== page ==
Santorum wins Alabama presidential primary, leads in Mississippi
MONTGOMERY, Ala. — Rick Santorum has won Alabama's presidential primary, with Newt Gingrich running second.
With 51 percent of the precincts reporting Tuesday night, Santorum had 35 percent of the votes, Gingrich 30 percent, Mitt Romney 28 percent, and Ron Paul 5 percent.
Santorum couldn't match Gingrich and Romney in campaign spending or organization in Alabama. But exit polling he had strong appeal with white born-again Christians, who made up nearly three-fourths of the Republican primary voters.
The exit polling was based on interviews with 1,589 voters at 30 randomly selected polling places.
Romney, the faraway front-runner in the delegate chase, bristled in the hours before the votes were counted, saying Santorum was "at the desperate end of his campaign."
But Santorum declared late Tuesday as the votes were still being counted, "We're on our way to victory tonight and we're on our way to victory in this election."
It was Gingrich with the most to lose as he struggled for political survival in a part of the country he hoped would fuel one more comeback in the unpredictable race to pick an opponent to President Barack Obama.
There were 107 Republican National Convention delegates at stake, 47 in Alabama, 37 in Mississippi, 17 in Hawaii caucuses and six more in caucuses in American Samoa.
In Alabama, with 29 percent of the precincts counted, Santorum was pulling 35 percent of the vote, Gingrich had 30 percent and Romney 28 percent.
Returns from 58 percent of Mississippi's precincts showed Santorum with 33 percent, Gingrich 32 percent and Romney 30.
Each of the three leading contenders faced a different challenge in Alabama and Mississippi, where heavy television advertising was evidence of the states' unaccustomed significance deep in the nominating campaign.
Gingrich struggled for political survival, Romney sought a strong showing to silence his critics and Santorum hoped to emerge at last as the chief conservative rival to the front-runner.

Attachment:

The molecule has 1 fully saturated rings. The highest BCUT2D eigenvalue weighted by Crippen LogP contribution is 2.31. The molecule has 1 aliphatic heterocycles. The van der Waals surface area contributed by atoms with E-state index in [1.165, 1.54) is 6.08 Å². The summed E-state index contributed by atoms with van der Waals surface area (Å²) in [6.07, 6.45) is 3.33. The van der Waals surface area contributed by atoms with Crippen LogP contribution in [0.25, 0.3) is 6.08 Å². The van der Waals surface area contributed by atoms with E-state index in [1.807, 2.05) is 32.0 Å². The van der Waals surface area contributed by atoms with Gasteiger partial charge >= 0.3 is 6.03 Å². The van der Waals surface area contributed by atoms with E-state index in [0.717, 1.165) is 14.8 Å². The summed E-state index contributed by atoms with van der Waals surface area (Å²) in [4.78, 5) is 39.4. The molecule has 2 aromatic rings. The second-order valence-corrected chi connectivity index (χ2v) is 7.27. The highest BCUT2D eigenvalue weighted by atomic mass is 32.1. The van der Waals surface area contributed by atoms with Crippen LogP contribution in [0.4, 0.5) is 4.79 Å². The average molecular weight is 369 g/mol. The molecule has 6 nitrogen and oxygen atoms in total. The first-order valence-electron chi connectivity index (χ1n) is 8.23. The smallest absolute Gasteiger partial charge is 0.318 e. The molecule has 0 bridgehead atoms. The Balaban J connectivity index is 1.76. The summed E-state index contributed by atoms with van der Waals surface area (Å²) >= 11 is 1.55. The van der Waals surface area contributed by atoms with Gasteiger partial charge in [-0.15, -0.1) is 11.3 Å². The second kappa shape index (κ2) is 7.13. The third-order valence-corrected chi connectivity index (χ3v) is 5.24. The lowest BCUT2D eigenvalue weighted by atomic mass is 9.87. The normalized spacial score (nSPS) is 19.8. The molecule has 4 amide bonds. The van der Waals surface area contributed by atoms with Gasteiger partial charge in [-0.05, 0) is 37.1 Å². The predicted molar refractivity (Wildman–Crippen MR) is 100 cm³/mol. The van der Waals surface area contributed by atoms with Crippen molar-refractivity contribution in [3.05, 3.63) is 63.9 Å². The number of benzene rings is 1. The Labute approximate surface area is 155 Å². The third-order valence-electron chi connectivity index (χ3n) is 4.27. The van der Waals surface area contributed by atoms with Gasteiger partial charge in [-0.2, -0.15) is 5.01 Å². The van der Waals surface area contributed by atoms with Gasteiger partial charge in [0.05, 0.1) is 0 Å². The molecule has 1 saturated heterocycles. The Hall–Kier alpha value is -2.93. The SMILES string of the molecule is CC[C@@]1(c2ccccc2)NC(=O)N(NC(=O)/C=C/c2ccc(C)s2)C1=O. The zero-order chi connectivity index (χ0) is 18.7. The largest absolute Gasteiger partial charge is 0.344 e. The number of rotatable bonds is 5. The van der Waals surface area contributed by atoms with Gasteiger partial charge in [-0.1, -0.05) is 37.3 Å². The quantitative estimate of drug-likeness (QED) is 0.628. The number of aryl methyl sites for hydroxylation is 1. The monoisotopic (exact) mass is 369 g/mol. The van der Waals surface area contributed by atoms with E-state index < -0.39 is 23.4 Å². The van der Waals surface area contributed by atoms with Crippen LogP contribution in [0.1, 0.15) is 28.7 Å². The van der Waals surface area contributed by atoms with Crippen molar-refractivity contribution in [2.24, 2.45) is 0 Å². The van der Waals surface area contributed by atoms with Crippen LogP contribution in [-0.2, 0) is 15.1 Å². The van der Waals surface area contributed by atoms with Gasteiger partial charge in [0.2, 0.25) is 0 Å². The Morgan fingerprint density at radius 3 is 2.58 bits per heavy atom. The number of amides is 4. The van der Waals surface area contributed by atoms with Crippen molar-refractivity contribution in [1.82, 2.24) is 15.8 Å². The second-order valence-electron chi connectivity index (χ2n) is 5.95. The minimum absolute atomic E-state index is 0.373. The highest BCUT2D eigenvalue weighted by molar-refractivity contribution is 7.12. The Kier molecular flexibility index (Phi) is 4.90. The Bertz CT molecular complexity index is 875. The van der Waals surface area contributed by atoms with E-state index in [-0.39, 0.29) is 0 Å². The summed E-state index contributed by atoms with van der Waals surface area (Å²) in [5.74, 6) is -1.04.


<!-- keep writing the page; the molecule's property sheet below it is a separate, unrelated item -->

Rep. Ron Paul, the fourth contender, made little effort in the states on the day's ballot.
Evangelicals played an outsized role in both primary states, underscoring the challenge to Romney. In Mississippi and Alabama, roughly four in five voters surveyed as they left their polling places said they were born again or evangelical.
Those voters have been reluctant to rally to Romney's side in the primaries and caucuses to date. He won 35 percent of their votes in Mississippi, and 27 percent in Alabama, the polling day surveys indicated. His best previous showing in a heavily contested primary this year was 38 percent in Florida.
More broadly, the exit polls showed an electorate that is conservative, determinedly Republican and profoundly unhappy about the government.
In Mississippi, more than eight in 10 voters said they were dissatisfied or angry with the federal government, while in Alabama, 80 percent said they would definitely vote for the Republican candidate against Obama next fall, no matter who he is.
While Alabama and Mississippi are among the most conservative states in the country and share a long border, the exit polls showed significant differences in the voters' reaction to the candidates.
In Mississippi, Romney had the support of 35 percent of primary voters who earn under $50,000 a year, compared with 27 percent in Alabama. He drew the backing of 38 percent of Mississippi primary voters with no college education, compared with 26 percent in Alabama.
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